A Roadmap for Wolverines
A version of this story was originally published in the Winter 2015 issue of Highline Magazine.
If you manage to haul a frozen, skinned beaver carcass up a remote mountain pass in the middle of winter, then nail it about 7 feet (2 meters) up a tree—you might just be lucky enough to attract a wolverine.
With support from Y2Y, that’s what researchers have been trying to do for the past few years—part of a multi-year study to learn more about these elusive predators, and how they move throughout the mountainous terrain of southern Alberta and British Columbia (B.C.).
Led by Tony Clevenger, a biologist at Montana State University’s Western Transportation Institute, the research team tracks wolverines using non-invasive methods, such as cameras and hair traps—and, yes, skinned beavers on trees—with hopes of learning how these high-elevation predators are affected by highways and other barriers as they travel long distances in search of food and mates.
Wolverines are difficult to trap, says Clevenger, because they’re so sensitive to human activity, and they naturally have small population densities, so you need to set a lot of traps with often little reward. Even if you get a radio collar on one, there’s no guarantee it will stay on for long—wolverines are notorious for ripping radio collars off within months. For decades, many biologists gave up on studying them.
“You could conserve all the land from Yellowstone to Yukon, but if you can’t get wolverines across roads, you’re lost.”Clevenger and his team have kept at it because they want to learn more about wolverines for some very strategic reasons. The studies began way back in 2010 —part of a larger project called Highway Wilding, which seeks to understand the effects of major transportation corridors on wildlife habitat and connectivity, especially for wide-ranging species like wolverines.
Large transportation routes like the Trans-Canada Highway and Highway 3, which each bisect the Rockies through southern Alberta and B.C., form major barriers to wolverine movements, and limit mating and therefore gene flow between populations—an extremely important factor in ensuring healthy, viable populations into the future.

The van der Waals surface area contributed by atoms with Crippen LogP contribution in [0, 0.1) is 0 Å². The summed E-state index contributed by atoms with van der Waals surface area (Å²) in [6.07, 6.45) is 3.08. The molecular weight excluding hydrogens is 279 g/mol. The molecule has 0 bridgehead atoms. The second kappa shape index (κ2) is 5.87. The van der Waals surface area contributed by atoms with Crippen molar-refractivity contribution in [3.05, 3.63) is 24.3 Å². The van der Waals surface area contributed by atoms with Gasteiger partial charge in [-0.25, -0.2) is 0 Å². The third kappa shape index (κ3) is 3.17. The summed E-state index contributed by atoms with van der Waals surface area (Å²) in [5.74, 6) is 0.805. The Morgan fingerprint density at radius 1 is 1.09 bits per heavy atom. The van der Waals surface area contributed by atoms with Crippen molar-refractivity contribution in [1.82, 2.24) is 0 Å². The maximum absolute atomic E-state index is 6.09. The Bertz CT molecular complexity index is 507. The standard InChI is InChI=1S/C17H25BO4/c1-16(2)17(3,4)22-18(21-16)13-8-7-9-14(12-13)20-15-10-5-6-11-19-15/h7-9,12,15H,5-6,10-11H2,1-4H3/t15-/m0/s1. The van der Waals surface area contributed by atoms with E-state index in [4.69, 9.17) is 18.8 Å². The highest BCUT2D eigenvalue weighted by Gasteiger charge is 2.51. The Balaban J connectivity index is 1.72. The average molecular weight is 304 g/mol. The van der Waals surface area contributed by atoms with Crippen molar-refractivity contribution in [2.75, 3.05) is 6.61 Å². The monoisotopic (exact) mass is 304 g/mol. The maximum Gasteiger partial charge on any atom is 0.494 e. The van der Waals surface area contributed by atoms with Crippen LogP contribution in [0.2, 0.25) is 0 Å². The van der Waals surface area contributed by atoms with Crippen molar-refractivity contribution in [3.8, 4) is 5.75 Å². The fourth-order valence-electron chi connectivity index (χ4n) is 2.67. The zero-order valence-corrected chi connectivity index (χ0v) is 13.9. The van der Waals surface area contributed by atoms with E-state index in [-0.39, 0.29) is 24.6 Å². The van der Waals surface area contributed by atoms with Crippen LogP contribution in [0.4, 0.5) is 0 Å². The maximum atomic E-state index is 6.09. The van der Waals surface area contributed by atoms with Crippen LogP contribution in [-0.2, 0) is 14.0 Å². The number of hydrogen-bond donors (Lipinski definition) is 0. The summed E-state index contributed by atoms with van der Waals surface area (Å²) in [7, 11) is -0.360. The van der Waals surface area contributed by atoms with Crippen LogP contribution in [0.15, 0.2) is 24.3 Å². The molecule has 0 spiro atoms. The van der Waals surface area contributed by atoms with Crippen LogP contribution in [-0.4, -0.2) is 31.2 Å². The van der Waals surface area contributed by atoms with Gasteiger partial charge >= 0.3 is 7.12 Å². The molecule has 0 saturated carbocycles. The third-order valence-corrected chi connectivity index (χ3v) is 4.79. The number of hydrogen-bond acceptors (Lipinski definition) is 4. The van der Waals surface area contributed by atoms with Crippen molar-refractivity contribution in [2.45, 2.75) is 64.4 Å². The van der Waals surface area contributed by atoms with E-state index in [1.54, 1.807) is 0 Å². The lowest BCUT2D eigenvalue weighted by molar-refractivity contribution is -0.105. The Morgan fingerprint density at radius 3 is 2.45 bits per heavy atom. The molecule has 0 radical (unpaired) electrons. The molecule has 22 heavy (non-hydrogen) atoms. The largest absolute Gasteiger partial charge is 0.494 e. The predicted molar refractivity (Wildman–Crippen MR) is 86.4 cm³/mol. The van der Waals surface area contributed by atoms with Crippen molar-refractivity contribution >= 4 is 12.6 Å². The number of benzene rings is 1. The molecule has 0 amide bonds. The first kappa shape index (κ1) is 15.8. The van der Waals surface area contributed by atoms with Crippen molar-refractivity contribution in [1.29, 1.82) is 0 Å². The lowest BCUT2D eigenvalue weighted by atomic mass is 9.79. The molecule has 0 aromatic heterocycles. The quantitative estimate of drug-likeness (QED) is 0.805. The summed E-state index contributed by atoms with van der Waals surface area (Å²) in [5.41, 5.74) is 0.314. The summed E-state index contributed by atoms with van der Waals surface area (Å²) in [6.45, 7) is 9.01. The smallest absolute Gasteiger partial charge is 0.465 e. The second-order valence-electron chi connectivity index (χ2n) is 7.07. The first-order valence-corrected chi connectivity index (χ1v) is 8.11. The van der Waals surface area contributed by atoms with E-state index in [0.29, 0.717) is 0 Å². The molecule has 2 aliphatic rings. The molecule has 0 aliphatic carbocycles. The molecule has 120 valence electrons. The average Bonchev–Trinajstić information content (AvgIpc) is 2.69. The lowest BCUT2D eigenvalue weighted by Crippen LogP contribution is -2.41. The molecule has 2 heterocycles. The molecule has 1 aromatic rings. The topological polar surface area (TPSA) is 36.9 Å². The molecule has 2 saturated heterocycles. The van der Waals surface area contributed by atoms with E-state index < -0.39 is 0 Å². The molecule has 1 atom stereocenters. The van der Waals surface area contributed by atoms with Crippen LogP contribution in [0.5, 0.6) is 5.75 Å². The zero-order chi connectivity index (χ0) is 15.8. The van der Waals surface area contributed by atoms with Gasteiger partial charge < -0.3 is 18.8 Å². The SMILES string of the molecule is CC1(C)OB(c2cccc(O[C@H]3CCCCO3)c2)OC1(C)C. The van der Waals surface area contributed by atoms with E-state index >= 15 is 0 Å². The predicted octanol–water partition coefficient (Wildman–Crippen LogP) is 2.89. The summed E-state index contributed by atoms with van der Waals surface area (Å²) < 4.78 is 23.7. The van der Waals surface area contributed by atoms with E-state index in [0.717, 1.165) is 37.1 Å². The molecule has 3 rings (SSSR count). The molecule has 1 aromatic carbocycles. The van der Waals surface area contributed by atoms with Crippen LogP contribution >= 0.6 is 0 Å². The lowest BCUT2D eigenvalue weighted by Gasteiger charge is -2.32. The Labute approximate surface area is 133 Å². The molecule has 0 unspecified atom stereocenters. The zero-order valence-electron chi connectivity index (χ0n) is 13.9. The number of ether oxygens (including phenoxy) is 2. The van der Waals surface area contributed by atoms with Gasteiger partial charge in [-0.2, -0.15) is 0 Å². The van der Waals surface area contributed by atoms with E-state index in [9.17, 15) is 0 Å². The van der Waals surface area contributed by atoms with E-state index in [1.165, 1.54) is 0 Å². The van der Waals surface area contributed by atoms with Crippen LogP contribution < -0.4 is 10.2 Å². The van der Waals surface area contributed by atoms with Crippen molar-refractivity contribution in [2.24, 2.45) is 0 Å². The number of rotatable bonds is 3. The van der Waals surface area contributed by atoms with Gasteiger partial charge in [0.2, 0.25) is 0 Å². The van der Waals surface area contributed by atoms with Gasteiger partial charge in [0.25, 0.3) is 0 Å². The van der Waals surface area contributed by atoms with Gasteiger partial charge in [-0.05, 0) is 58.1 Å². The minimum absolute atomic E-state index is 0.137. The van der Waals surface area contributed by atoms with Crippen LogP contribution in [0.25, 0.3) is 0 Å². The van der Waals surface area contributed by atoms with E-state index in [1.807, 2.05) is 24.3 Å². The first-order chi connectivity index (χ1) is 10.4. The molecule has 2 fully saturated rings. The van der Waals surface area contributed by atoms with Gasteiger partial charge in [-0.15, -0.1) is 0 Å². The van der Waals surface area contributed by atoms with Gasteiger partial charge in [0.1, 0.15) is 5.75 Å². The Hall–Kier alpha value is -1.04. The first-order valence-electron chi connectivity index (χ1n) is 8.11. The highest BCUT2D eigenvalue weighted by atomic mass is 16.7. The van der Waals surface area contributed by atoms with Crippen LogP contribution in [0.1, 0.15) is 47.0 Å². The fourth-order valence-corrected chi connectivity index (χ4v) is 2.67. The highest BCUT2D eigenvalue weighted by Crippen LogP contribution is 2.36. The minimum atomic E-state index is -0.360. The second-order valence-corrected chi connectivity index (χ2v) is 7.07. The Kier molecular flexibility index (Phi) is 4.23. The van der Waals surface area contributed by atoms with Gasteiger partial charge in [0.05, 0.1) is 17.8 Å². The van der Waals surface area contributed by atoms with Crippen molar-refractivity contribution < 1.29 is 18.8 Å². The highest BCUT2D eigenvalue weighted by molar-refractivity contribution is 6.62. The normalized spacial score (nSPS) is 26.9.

For Clevenger and other biologists, the only way to protect wolverines is to find ways to keep them connected across vast landscapes —especially since healthy populations in the U.S. are largely dependent on interactions with larger populations in Canada. An estimated 250-300 wolverines remain in the continental U.S., and in Canada, they are a species of “Special Concern” under the federal Species at Risk Act.
“Y2Y is the right scale for me to be working, especially because it’s transboundary,” says Clevenger. Through his research, he hopes to provide a roadmap of habitats and corridors that wolverines need in order to survive. And that roadmap necessarily involves crossing major highways.
“You could conserve all the land from Yellowstone to Yukon, but if you can’t get wolverines across roads, you’re lost,” he says. “In the land between Banff-Yoho-Kootenay and Waterton-Glacier, you’ve got Highway 3, fracking, oil and gas, forest cutting, motorized recreation. This is really a critical piece of landscape.”
Results from last year’s field studies confirmed that many parts of southern Alberta—including the now-protected Castle Watershed—are “crucial” to the survival of American wolverine populations, because these areas provide a key linkage to larger populations in protected areas to the north. Clevenger is convinced that he will find the same thing during this winter’s studies, which will focus on populations in southern B.C.’s Flathead and Elk valleys.
Clevenger says the study’s implications go far beyond wolverines. As with grizzly bears, the wolverine is considered an indicator species. “Wolverines are one of the best indicators of a well-connected ecosystem,” he says. “If you start to lose wolverines, it’s pretty clear that something’s wrong.”
On the other hand, protecting wolverine habitat will automatically protect habitat for a whole range of species that depend on the same ecosystems for survival.